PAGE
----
Otherless

We had been acquaintances before, but the words we exchanged never went beyond hello. I had been friends with her on Facebook, but I never even bothered to ask her how she writes her name in Chinese. Two weeks ago, I heard that she was departing for Germany to start her Semester at Sea, and I was immediately intrigued. We sat down and had the following conversation.

What do you think the Semester at Sea program will bring you?

Simply speaking, this program is designed so that you’d be on a cruise ship and go to many different countries. Even though you only stay for a short amount of time in each country, you still can see many different cultures. Since I’m doing the World Performing Art and Cultures major, I think a large part of my trip will be in learning about cultures and seeing the arts of the cities, be it visual or performing arts. I would definitely like to see performing arts more. My major is interdisciplinary, and that program is multicultural and interdisciplinary, so it’ll be a great fit and a unique way for me to see the world. The trip will mostly cover Europe, Africa, and South America. After I come back, I can take more classes that focus on Asia and Pacific Islander American so that I can get a very general perspective of what the world is like, and what art is like in different parts of the world.

What are some of the highlights that you are looking forward to in this trip?

So you have lots of options when you arrive at a port. You can either go explore the country by yourself, or you can go with Semester at Sea and they have their own field programs. There are several programs that are specifically related to performing arts. I think one of them is seeing African folk dance and having dinner with the locals, another one is doing an exchange program with local university students. I signed up for a lot of other programs as well. I usually chose programs that are more about interaction and seeing the culture through the locals.

Could you name the countries that you are going to?

Germany, Greece, Italy, Spain, Morocco, Senegal, Brazil, Trinidad, Peru, Ecuador, Costa Rica, and we’ll finish in San Diego, California.

How many people will be on the same ship?

Five hundred. They are mostly American students but there are some international students.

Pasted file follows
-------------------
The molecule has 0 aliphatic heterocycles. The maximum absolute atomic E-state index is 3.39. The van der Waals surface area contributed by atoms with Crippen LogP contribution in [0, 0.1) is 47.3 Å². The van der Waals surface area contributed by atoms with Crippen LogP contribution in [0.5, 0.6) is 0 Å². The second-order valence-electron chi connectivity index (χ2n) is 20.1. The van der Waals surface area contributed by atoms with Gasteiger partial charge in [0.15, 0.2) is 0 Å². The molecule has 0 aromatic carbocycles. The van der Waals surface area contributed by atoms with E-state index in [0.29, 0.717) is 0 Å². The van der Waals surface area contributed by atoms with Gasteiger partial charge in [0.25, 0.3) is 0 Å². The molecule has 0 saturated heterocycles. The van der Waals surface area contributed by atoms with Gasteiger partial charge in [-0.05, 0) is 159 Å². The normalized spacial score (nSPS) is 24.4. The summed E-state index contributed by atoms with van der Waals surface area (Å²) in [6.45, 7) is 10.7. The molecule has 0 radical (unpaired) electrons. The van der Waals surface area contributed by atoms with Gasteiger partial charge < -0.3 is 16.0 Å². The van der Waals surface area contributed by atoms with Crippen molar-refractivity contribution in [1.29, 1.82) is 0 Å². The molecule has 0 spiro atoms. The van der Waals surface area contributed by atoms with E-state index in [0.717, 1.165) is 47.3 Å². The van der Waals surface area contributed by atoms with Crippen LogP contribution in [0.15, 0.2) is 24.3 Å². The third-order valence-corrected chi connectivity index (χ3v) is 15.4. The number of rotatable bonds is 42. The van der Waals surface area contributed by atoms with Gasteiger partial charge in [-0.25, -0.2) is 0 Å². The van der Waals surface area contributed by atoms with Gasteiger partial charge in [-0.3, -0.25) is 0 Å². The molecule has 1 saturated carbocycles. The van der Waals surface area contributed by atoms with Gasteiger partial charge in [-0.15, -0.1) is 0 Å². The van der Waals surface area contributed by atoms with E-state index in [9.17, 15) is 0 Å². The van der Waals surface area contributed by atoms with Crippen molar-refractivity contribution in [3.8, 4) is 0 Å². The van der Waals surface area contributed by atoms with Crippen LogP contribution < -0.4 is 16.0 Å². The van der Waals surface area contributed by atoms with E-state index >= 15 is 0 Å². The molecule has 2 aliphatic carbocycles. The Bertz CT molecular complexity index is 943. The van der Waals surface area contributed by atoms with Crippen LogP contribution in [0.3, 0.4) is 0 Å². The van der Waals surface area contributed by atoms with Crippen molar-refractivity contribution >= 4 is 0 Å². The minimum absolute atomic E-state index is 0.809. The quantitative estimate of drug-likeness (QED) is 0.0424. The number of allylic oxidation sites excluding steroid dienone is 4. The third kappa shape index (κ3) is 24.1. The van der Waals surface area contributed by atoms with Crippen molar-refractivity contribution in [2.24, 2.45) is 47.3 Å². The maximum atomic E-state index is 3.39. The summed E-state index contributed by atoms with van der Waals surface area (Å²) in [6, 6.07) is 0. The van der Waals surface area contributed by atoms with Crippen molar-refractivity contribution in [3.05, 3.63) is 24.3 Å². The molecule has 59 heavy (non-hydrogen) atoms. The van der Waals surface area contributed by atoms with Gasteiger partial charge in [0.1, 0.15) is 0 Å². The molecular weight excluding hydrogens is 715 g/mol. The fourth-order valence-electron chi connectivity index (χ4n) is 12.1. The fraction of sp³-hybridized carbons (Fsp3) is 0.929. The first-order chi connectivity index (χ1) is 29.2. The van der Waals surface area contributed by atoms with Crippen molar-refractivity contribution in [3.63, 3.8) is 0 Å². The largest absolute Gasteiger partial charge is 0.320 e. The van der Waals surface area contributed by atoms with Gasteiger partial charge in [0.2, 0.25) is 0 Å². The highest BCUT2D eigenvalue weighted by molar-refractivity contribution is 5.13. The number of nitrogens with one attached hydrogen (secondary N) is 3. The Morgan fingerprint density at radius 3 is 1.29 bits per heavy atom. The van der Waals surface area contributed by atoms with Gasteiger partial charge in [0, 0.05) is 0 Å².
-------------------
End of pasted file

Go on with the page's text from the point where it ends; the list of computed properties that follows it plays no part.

I’m curious about every aspect of this trip. How many days do you spend in each country?

We’re staying for three to five days in a country depending on what country it is, and for the rest of the time we are on the boat. We have a schedule for what we do on the boat.

What’s the intention of the trip from the perspective of the organizer, if you could speak for them?

There are several parts of it. The most important part is cross-cultural understanding. It is a trip that goes to so many different countries, and just by seeing them you can compare all the cultures, or if you are studying a specific issue, you can see how this issue is represented or dealt with in each country. Globalization makes the world more united in some ways, but it impacts each country differently because of their individual characteristic. So it will be interesting to see how those similarities and differences interact. Another big thing they emphasis is community, not just the community on the ship. Since you are going to meet a lot of people in many countries, hopefully in a short amount of time, little communities can form. I believe all these experiences will be very memorable and could be my inspiration for my senior project.

Do you think it’d be too risky for you to claim any understanding of a culture by just being there for three to five days?

Well, It is a disadvantage of this trip because of how little the timeframe is for each country. We all know that we can’t know everything about a country from just getting a touch of it. We are taking a global studies class onboard the ship and I think in that class they’ll definitely tell us, since it is so short, it might be just one perspective of the culture. I don’t know how I’m going to deal with it, but I’m definitely going to research more about each culture beforehand to get a better understanding of what it is like.

Tell me about this opportunity, how you learned about it, and what your mental state is right now anticipating this trip?

I had a friend who did it last year. She told me about it and it sounded really interesting, so I looked into it myself. The application process was a hassle for me because I was deciding between a lot of options. If I stay here on campus, I can get a job and finish my semester and graduate early. But it didn’t work out because I didn’t get my business major, which actually led me to pursue performing arts since it has always been a interest for me. [This turn of events] also gave me the opportunity to go on this trip since I am not in a rush to finish all my major requirements right now.